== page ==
Xiu Zhao v. Eric Holder, Jr.
Per Curiam OPINION filed : DENIED Zhao s petition for review, decision not for publication. Danny J. Boggs, Eric L. Clay, Circuit Judges and Avern Cohn, U.S. District Judge for the Eastern District of Michigan, sitting by designation.
NOT RECOMMENDED FOR FULL-TEXT PUBLICATION
File Name: 14a0381n.06
UNITED STATES COURT OF APPEALS
FOR THE SIXTH CIRCUIT
XIU DENG ZHAO,
ERIC H. HOLDER, JR., Attorney General,
May 21, 2014
DEBORAH S. HUNT, Clerk
ON PETITION FOR REVIEW
FROM THE UNITED STATES
BOARD OF IMMIGRATION
BEFORE: BOGGS and CLAY, Circuit Judges; COHN, District Judge.
PER CURIAM. Petitioner Xiu Deng Zhao, a native and citizen of China, petitions this
court for review of an order of the Board of Immigration Appeals (“BIA”) denying as untimely
her motion to reopen her removal proceedings.
Zhao illegally entered the United States in 1998 and subsequently sought asylum on the
basis of China’s family-planning policy. The Department of Homeland Security commenced
removal proceedings against Zhao in 2005. After a hearing, an immigration judge (“IJ”) denied
Zhao’s application for asylum, withholding of removal, and protection under the Convention
Against Torture (“CAT”) and ordered her removal to China. The IJ determined that Zhao’s
testimony, although internally consistent and consistent with her application, was insufficient to
satisfy her burden of proof in the absence of reasonably available corroborative evidence, such as
The Honorable Avern Cohn, United States District Judge for the Eastern District of
Michigan, sitting by designation.
Zhao v. Holder
testimony or affidavits from her husband, who allegedly was unable to take time off from work,
and her mother, who allegedly was outside the courtroom. The IJ further found that Zhao
(1) failed to demonstrate a well-founded fear of persecution in China based on her having given
birth to a second child born in the United States, (2) failed to meet the higher standard for
withholding of removal, and (3) failed to present any evidence that it is more likely than not that
she would be tortured if removed to China. Dismissing Zhao’s appeal, the BIA affirmed the IJ’s
decision. This court denied Zhao’s petition for review because the BIA’s decision was supported
by substantial evidence. Zhao v. Holder, No. 09-4196 (6th Cir. June 16, 2010).
On December 26, 2012, over two years after this court denied the petition for review,
Zhao moved the BIA to reopen her removal proceedings on the basis of ineffective assistance of
According to Zhao, her former counsel’s failure to instruct her regarding the
importance of presenting corroborative evidence, such as the testimony or affidavits of her
husband and mother, “doomed” her asylum application because the IJ denied relief based on her
failure to produce corroboration. Zhao requested equitable tolling of the 90-day limitations
period for motions to reopen. The BIA denied the motion to reopen as untimely, concluding that
equitable tolling was not warranted because Zhao failed to establish due diligence in pursuing
We review the denial of a motion to reopen for abuse of discretion. Tapia-Martinez v.
Gonzales, 482 F.3d 417, 421 (6th Cir. 2007). “An abuse of discretion occurs when the denial to
reopen was made without a rational explanation, inexplicably departed from established policies,
or rested on an invidious discrimination against a particular group.” Id. (internal quotation marks
omitted). Because the BIA has broad discretion to grant or deny a motion to reopen, a party who
Zhao v. Holder
seeks reopening “bears a heavy burden.” Alizoti v. Gonzales, 477 F.3d 448, 451 (6th Cir. 2007)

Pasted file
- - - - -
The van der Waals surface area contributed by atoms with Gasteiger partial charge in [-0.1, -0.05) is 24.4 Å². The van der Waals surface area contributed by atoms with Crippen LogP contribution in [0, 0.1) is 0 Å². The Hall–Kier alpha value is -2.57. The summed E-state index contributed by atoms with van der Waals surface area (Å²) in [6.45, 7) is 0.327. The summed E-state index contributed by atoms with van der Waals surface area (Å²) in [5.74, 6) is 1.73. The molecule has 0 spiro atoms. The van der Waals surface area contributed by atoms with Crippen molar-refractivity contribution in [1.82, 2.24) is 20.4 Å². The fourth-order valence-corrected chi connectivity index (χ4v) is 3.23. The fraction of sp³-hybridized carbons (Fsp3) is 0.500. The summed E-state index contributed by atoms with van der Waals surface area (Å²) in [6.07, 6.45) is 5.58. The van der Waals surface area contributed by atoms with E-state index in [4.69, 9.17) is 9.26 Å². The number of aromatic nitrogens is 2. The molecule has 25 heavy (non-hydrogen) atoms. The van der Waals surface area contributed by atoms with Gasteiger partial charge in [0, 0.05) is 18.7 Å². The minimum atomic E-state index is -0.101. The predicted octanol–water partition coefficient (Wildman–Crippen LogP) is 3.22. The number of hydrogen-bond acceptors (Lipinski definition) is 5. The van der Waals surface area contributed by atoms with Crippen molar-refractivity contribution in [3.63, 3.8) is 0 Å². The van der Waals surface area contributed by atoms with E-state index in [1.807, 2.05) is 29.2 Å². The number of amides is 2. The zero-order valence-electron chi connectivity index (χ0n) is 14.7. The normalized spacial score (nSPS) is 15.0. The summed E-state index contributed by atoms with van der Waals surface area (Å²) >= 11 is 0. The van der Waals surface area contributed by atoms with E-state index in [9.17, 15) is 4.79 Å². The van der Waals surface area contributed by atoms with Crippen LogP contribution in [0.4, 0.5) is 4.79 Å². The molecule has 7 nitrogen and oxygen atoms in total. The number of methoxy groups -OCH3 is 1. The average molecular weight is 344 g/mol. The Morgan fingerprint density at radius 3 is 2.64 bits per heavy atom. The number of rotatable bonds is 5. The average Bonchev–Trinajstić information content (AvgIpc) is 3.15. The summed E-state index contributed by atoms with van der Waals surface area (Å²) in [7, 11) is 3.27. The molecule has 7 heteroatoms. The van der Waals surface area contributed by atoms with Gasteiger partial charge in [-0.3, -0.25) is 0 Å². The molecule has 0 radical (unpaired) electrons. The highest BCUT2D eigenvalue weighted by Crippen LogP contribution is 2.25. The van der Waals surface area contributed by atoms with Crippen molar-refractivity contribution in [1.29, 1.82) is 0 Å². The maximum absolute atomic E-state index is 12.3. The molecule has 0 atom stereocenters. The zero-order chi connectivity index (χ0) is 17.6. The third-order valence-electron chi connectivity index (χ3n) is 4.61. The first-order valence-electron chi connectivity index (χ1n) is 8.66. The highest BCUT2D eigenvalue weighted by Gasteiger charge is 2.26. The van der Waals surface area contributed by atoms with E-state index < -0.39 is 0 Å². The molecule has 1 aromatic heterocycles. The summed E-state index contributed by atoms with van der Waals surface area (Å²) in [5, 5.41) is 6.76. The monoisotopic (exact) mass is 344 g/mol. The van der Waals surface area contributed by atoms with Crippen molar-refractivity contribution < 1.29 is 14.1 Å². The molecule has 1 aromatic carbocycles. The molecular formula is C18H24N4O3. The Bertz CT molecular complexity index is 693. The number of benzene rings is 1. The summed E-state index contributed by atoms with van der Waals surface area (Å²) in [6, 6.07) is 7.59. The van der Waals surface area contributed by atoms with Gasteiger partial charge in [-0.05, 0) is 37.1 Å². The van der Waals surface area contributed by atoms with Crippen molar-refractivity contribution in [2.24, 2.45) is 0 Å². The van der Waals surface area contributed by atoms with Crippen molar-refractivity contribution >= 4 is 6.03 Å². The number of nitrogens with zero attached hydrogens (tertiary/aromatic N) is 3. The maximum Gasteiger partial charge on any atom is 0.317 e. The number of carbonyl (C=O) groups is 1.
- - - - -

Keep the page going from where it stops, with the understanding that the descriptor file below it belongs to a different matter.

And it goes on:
(internal quotation marks omitted).
A motion to reopen must “be filed within 90 days of the date of entry of a final
administrative order of removal.” 8 U.S.C. § 1229a(c)(7)(C)(i); see 8 C.F.R. § 1003.2(c)(2).
The 90-day deadline for filing a motion to reopen may be equitably tolled when an alien
“received ineffective assistance of counsel and was prejudiced thereby.” Mezo v. Holder, 615
F.3d 616, 620 (6th Cir. 2010). A petitioner seeking equitable tolling “to resuscitate a time-barred
immigration appeal” must, “at a minimum,” establish due diligence.
Id. at 620 (internal
quotation marks and brackets omitted). “Due diligence requires an alien to prove that the delay
in filing the motion to reopen was due to an exceptional circumstance beyond his control.”
Tapia-Martinez, 482 F.3d at 423 (internal quotation marks omitted).
In determining that Zhao failed to establish due diligence, the BIA pointed out that Zhao
was aware that the IJ expected corroborative evidence at the time of the merits hearing on
December 14, 2007, but that Zhao did not assert ineffective assistance of counsel until she
moved for reopening five years later.
Conceding that she knew about her application’s
evidentiary problems by December 14, 2007, Zhao contends that the IJ’s statements made her
believe that those problems were her fault and not the fault of her attorney. Zhao fails to allege
when she became aware that her attorney was purportedly at fault for not advising her to produce
corroborative evidence. Zhao also argues that her decision to appeal her case to the BIA and
then petition this court for review shows her diligence. After the BIA dismissed her appeal,
Zhao could not locate her attorney and obtained new counsel to petition this court for review.
Even with new counsel, however, Zhao did not claim ineffective assistance before this court.
Zhao provides no explanation, let alone an exceptional circumstance beyond her control, for her
Zhao v. Holder
more than two-year delay in moving to reopen after she obtained new counsel and this court
denied her petition for review. The BIA did not abuse its discretion in declining to equitably toll
the limitations period because of Zhao’s failure to establish due diligence.
Accordingly, we DENY Zhao’s petition for review.
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